2004 Dunn Howell Mountain Cabernet Sauvignon

SKU #1036268 94 points Robert Parker's Wine Advocate

 Reticent but promising blackberry and black currant fruit as well as licorice aromas jump from the glass of this inky/purple-colored 2004. Rich and broad with sweeter tannins than one expects in a ten-year-old Dunn Cabernet, it reveals impressive richness, power and purity, but is still an adolescent in terms of its evolution. Slightly more evolved than the Dunn Cabernets of the early and mid-1980s, it can be drunk now or cellared for another 20-25 years. (RP)  (4/2014)

93 points Vinous

 Bright, youthful medium ruby. Vibrant aromas of cassis, black raspberry, cherry pit and bitter chocolate are complicated by hints of leather and pipe tobacco. Very suave and fine-grained but youthfully withdrawn, with the dark berry, bitter cherry, licorice, chewing tobacco and leather flavors carrying through the palate. An intriguing suggestion of floral oils adds another dimension. Boasts wonderful finesse to its strong but talc-like tannins. (ST) 93+  (6/2015)

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Price: $129.99
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Staff Image By: Chiara Shannon | K&L Staff Member | Review Date: 9/21/2010 | Send Email
Here we have a Dunn Howell Mountain Cab from a softer and more approachable vintage, for those of you who don't have the patience or the time to wait for the 2005 (or the 97, for that matter) but want an introduction to this classic California producer. Dunn is famous for tannic wines of great ageing potential, and though 04 is certainly structured, concentrated, and terroir-driven, it is a more more open-knit style and frankly awesome today. The supple cherry and cassis flavors on the mid-palate are framed by firm but balanced tannins and the wine constantly changes in the glass. This is something you could be safe opening tonight for a special occasion, but (as indicated by just how much better it gets with air), you could easily cellar this baby for a long, long time.

Staff Image By: Scott Beckerley | K&L Staff Member | Review Date: 4/9/2010 | Send Email
Glass Full Glass Full Glass Full Glass Full Glass Half
First of all, I am incredibly biased towards the wines of Dunn. One of my favorite wines ever was the 1987 Howell Mountain. What to say here? These are dense wines full of black fruits, anise, cocoa and cassis. While it is a mouthfull of wine in its youth, it will age magnificently for the next 20 years or more and morph into its trademark elegance. Well worth every penny.

Additional Information:


Cabernet Sauvignon and Blends

- Cabernet Sauvignon has come a long way from its role as a blending varietal, however dominant, in the wines of Bordeaux. Today it is the most planted red varietal in the world. Identified as a descendent of Cabernet Franc and Sauvignon Blanc, the late-ripening Cabernet Sauvignon needs to be planted in warmer climates to fully ripen. Its small berries can easily be identified for their distinctive blue color, thick skins and high tannins. And while the varietal has its own definitive characteristics: green pepper-like aromas and black currant flavors among them, it is perhaps most prized for its ability to convey terroir, vintage and winemaking. A relatively new varietal, Cabernet Sauvignon started making inroads into the wines of the M├ędoc and Graves in the late-18th century. Today it is also dominant in the up-and-coming Entre-Deux-Mers region of Bordeaux and can also be found in Southwest France. It is the companion varietal to Sangiovese in Italy's Super Tuscans and is planted all over Europe, stretching to lesser-known winegrowing regions like Russia and Lebanon. In the Americas Cabernet Sauvignon has found champions in every nook and cranny of California and among winemakers in Washington, where it complements plantings of Merlot. In South America, Cab thrives in Chile, but can also be found in smaller amounts in Argentina and even in Mexico.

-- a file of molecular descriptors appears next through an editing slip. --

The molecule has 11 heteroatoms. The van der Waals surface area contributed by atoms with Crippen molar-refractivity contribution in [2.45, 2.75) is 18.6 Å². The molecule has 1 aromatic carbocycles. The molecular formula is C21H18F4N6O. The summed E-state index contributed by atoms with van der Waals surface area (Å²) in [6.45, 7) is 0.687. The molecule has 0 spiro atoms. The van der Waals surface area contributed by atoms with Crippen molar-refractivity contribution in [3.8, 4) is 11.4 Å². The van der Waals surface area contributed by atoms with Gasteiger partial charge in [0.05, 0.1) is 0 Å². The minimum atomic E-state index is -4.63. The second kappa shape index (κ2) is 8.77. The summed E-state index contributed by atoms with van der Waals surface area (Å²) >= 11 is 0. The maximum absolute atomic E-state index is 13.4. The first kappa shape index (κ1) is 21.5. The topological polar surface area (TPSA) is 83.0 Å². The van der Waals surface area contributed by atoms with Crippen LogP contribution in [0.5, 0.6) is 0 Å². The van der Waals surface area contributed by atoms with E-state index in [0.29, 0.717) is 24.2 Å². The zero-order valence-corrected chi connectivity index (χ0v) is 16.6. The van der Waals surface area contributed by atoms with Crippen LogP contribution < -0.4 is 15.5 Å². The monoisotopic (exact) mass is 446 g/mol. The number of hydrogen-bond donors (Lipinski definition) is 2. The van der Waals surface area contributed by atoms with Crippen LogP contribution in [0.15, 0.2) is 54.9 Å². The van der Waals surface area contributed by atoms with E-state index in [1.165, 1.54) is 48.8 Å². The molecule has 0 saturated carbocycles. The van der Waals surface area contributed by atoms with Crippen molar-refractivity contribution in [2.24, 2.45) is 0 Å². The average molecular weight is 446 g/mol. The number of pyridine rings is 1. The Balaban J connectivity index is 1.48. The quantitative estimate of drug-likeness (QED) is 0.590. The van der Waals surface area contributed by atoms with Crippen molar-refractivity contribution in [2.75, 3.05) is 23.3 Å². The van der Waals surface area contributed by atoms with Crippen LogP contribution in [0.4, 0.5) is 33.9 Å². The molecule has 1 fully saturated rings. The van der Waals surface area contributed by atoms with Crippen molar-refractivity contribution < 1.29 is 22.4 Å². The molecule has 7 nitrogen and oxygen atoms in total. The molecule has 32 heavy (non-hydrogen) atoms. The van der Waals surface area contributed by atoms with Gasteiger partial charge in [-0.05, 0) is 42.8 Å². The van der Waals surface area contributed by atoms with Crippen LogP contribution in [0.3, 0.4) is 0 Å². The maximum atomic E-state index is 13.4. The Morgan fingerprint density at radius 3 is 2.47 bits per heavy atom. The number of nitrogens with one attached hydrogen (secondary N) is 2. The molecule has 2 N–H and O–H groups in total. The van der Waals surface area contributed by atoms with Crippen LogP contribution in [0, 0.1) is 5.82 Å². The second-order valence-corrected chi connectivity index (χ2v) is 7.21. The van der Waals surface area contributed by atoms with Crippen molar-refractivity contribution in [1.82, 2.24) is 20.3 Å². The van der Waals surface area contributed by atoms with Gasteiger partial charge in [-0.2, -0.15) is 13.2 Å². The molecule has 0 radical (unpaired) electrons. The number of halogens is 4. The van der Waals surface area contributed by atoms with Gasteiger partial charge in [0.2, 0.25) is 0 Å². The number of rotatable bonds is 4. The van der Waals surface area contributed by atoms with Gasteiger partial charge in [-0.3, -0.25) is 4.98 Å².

United States

- When people consider domestic wine, they normally think about the state of California. The fine viticultural Region within California, including the Napa Valley, Sonoma, Santa Cruz Mountains, Mendocino and Santa Barbara, are capable of growing grapes of world-class quality. But there's plenty of fabulous wine coming from other states, too. Oregon, Washington and New York are also causing eyebrows (and glassware) to be raised around the world. Click for a list of bestselling items from the United States.


- With the explosive growth that California's wine industry has seen the past several years, it's easy to view winemaking and grape growing in the Golden State as a recent phenomenon. And while it's true that California's viticultural history is brief compared to several European countries, this state's roots date back well over 200 years. Due to the enormous response to California wine within the United States and worldwide, there are thousands of excellent and diverse wines being produced within the state each year. For our entire selection of California wines, please visit this link.
Specific Appellation:

Napa Valley

- America's most famous wine region, which encompasses a varied geographical territory running about 20 miles long from the San Francisco Bay northward to the foot of Mount St. Helena. Napa's great diversity, both in terms of climate and terroir, has led to the creation of a number of smaller AVAs like Stags Leap District, Rutherford, Howell Mountain, Oakville and Mount Veeder, among others. Cabernet and chardonnay still reign supreme, but just about everything under the sun is grown in Napa Valley, in quality levels ranging from $2 jug wine to $500 a bottle California cab.
Alcohol Content (%): 14